Sunday, October 29, 2006

A Little Blog Business

I started this blog a little over five months ago out of frustration with Phase I of the school closure plan, and a desire to keep communicating with others I had met around the district during Town Meetings and public hearings.

Now, the blog has gotten large enough and has enough traffic (150-250 different people with 350-500 hits per day during weekdays of the last few busy weeks) that it is time to take care of a little blog business.

1) I have invited several people to become Contributors to the blog, which gives them the ability to post items directly, without having to send it to me first. The benefit of this was clear on the day Raj resigned when I was in a 3-hour meeting as the news was announced, but Johnny Calcagno was able to post the news and initiate the conversation. I also cannot continue to spend as much time every day on this blog as I have been doing recently, so it will be nice to share the posting load with others.

My goal is to have 8-10 contributors, connected with all stages of public school (elementary, middle, high), from different areas of the city, and with different interest areas (bilingual, special education, alternative education, APP, etc.). Ideally, in addition to having parents as contributors, I would like to have some teachers, district staff or other community members as contributors, but I'm not sure if that is realistic right now.

If you are interested in being a contributor, you can send a message letting me know about your connection to the schools and your interests, along with a sample of your writing.

2) I changed the name of the blog --- at least the name that appears at the top of the blog --- from "Saving Seattle Public Schools" to "Seattle Public Schools" because "Saving" didn't seem to be an accurate description of what we are trying to do for Seattle Public Schools. I played around with the idea of holding a naming brainstorm on the blog, but, for now have decided that simple is better. The URL may also change in the future, but only if I can arrange for auto-forwarding or some other easy way to get people from the current URL to the new one.

3) Several people have told me that it is difficult for them to follow the comments on the blog, particularly when conversations are happening on several different posts at once. As the blog administrator, I get an e-mail every time someone posts a comment, with a link at the bottom to the actual comment on the blog, so it is easy for me to follow. How does it work for blog readers? Can you get comments e-mailed to you? And if so, how? I could dig in Blogger Help to try to find answers to these questions, but I'm hoping (expecting) that some of you already know what to do and can give advice to others on how to managing commenting.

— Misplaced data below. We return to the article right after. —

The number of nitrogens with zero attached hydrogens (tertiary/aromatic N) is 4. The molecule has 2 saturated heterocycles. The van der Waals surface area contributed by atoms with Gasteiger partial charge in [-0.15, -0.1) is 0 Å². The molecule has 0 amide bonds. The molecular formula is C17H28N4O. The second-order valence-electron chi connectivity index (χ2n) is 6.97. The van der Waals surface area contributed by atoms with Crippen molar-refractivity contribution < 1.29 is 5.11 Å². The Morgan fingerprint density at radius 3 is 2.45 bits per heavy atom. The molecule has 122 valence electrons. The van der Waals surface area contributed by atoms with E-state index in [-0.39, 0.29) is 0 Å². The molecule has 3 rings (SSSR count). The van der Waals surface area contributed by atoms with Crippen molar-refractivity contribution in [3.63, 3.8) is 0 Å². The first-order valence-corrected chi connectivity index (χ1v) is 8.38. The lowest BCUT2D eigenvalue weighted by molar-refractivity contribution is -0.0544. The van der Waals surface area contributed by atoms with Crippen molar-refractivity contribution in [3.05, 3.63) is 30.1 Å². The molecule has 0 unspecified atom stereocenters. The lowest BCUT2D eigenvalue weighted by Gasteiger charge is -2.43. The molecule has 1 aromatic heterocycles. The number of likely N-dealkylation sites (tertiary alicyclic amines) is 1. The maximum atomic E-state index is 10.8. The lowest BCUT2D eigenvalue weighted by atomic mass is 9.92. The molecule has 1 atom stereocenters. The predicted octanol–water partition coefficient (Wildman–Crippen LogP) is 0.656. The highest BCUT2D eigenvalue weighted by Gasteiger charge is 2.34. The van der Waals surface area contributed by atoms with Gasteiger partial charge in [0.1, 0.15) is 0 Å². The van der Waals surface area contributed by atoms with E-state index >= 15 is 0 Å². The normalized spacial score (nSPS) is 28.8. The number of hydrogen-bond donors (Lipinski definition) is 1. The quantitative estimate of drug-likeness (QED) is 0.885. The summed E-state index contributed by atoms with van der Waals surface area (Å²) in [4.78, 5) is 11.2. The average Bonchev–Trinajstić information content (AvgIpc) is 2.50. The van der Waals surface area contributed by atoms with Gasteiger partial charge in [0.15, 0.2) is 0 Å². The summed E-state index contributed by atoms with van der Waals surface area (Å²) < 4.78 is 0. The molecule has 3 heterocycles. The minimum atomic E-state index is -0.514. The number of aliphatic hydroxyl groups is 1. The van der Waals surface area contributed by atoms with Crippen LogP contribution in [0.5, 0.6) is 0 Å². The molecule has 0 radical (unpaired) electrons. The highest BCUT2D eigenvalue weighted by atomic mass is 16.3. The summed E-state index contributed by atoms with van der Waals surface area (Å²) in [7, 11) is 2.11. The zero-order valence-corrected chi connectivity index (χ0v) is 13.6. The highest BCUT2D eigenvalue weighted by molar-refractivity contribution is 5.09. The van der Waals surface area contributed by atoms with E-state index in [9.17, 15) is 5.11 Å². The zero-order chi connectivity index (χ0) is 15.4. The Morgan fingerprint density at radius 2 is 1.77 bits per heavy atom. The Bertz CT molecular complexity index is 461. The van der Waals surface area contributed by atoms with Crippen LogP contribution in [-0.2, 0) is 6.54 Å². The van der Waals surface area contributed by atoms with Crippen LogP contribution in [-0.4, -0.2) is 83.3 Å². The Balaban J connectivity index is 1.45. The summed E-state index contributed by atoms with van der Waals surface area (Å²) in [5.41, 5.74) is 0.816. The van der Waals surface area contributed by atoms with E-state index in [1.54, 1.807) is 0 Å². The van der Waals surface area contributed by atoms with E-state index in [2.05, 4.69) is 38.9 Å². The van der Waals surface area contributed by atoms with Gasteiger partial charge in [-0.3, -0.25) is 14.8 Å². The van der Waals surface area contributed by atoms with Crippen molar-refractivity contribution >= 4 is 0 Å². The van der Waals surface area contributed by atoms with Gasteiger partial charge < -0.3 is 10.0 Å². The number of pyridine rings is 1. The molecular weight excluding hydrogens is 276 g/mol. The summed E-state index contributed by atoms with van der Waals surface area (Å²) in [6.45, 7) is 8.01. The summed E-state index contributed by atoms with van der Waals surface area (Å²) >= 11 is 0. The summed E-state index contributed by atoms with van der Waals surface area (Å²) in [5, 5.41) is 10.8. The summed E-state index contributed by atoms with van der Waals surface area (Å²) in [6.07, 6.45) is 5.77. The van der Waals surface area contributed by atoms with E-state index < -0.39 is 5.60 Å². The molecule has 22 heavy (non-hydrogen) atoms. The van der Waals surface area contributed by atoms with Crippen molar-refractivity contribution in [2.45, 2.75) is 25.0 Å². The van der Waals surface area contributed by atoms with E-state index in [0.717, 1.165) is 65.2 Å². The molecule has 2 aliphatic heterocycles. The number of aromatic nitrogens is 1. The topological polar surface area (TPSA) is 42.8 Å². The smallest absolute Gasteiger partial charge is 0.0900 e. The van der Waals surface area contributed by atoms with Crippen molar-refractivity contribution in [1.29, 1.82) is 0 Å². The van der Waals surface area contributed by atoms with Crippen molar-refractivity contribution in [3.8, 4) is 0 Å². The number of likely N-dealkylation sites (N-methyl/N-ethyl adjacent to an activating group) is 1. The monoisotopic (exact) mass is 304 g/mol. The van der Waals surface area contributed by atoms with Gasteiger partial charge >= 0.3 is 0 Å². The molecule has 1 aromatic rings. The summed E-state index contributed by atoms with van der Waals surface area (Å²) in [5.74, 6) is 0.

4) I am considering writing commenting guidelines that define what is and what isn't acceptable when commenting on this blog. Does this seem like a good idea? Why or why not?

When I was talking with Brita Butler-Wall the morning of the last School Board meeting, she made a reference to "your blog community." I was struck by that phrase, and reminded of the fact that it is truly possible to create community online, and to work together for positive change.


Charlie Mas said...

I periodically check the bottom of each thread for updates. I don't rely on the link that tells me how many comments are in the thread.

I have today, for the first time, posted a comment regarding APP. I can post more on APP as there is a lot going on right now. The District is reconfiguring APP at all grade levels, relocating and splitting the program. Because APP is a program rather than a school, there is none of the public process that comes with closing a school - no vote of the Board, no public hearings, just decisions made by a closed and anonymous committee.

This year the job of Manager of Advanced Learning was changed from a full-time position to 0.3 FTE.

Advanced Learning programs have been fighting for their lives for over five years, and will have to continue that fight for at least another two. If it seems that APP and Spectrum families testify before the Board a lot, that's why.

Consider this: a Board member put forward a plan that would place APP grades 1-3 at one building and grade 4 and 5 at another building. Can you imagine that recommendation being made about your child's school? Can you imagine a Board member suggesting that your child attend one school for kindergarten, another for grades 1-3, then move to a third elementary school for grades 4 and 5 before moving to middle school?

Most of the conflicts over APP and Spectrum occur in private meetings and the rest of the district community never hears of them. If people are interested, I can report on those discussions and decisions.

Anonymous said...

First, hats off to Beth for doing the hard work involved in this blog. I had thought of doing this for several months and didn't get to it and was delighted to see her blog. I, too, am willing to be a contributor, somewhat at large, given that I have a lot of interests/concerns from APP/Spectrum to WASL to high schools to bilingual ed to special ed.

Name of blog; I vote for simple.

Comments; I check back and if I see the number has changed, I look for new posts.